The Strategic Governance Group at Aquila acts as a critical friend to the school, holding us accountable and challenging us to provide the very best outcomes for every child in our care.
GRAEME SCOTT, School Director, FAIRGREEN INTERNATIONAL SCHOOL
How is your institution preparing its students for jobs of the future?
“Great teachers who love learning, care deeply for their students and build positive relationships with them are absolutely critical to the flourishing of our young people. But what our students learn needs to be re-examined in light of the pace of global change. There needs to be a strong match between what they learn and the needs of global society. Issues such as global migration, climate change, hunger and poverty, and now of course virus transmission are often covered superficially or even not at all, yet they are real issues that we are struggling to understand and resolve.
"Our students have boundless energy, passion and drive; we just need to ensure that what they learn is relevant and meaningful. It can sometimes be impossible to predict these global changes, so instead of just changing the knowledge that we teach students (traditionally content has been added without taking anything away, leading to unmanageable volumes of content students are expected to memorise) we need to slim down and update this knowledge. We also need to focus more on equipping our students with key attributes such as adaptability, planning, self-management, creativity, and problem identification and solving. This will ensure they are well prepared for the unknowns that lie ahead, as well as supporting their success in those jobs that will still exist.”
BILL DEBRUGGE, School Director, DUNECREST AMERICAN SCHOOL
How is Dunecrest managing the changing dynamics of imparting education in a post-pandemic world?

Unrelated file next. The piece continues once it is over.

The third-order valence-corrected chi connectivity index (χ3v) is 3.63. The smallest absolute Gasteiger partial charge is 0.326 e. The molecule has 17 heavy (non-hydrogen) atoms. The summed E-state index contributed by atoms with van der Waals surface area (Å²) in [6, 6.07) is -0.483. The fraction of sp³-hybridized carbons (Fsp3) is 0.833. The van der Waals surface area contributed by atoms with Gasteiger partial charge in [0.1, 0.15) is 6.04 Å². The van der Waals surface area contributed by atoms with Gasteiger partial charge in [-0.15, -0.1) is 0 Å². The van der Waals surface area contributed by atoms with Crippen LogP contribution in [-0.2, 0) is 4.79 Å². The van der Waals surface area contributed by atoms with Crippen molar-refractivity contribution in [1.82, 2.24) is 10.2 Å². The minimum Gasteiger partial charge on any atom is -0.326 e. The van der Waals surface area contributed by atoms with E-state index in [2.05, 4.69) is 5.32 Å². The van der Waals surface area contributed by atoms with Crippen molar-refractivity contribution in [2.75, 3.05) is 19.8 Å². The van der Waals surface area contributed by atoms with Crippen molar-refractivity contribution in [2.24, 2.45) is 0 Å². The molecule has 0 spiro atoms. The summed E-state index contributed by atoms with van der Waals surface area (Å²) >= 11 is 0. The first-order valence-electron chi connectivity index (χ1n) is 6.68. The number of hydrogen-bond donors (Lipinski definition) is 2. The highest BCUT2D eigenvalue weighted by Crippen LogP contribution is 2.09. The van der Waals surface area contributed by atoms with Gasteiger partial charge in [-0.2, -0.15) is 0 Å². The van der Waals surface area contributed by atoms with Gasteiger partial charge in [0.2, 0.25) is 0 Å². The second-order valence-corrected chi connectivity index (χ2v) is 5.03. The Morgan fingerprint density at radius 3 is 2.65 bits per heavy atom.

The urgency of the Covid-19 crisis demanded overnight innovations and adaptations in education. Although this has been a difficult period for schools, there are a number of changes to how we deliver education that we should retain.
To begin, Covid -19 has pushed a more harmonious relationship with technology. Teachers have come to understand that on-line learning has a different cadence to the classroom. Where a group activity would have taken place in person, a cooking assignment or garden investigation is now required. As a project-based learning school, we have been delighted to see others now embracing real-world problems as a way to succeed in both environments.
Educators have also come to understand the wealth of experts that are available via zoom. During a recent lesson on velocity, students at Dunecrest had the good fortune of having a zoom call with a NASA scientist to discuss rocket propulsion! The possibilities are limitless!
Finally, the pandemic has underscored the importance that community plays in education. During this period, students and teachers have really come to cherish our campus as a beacon of support and positivity.
Wellbeing has taken centre stage. This is something we will continue to nurture and grow.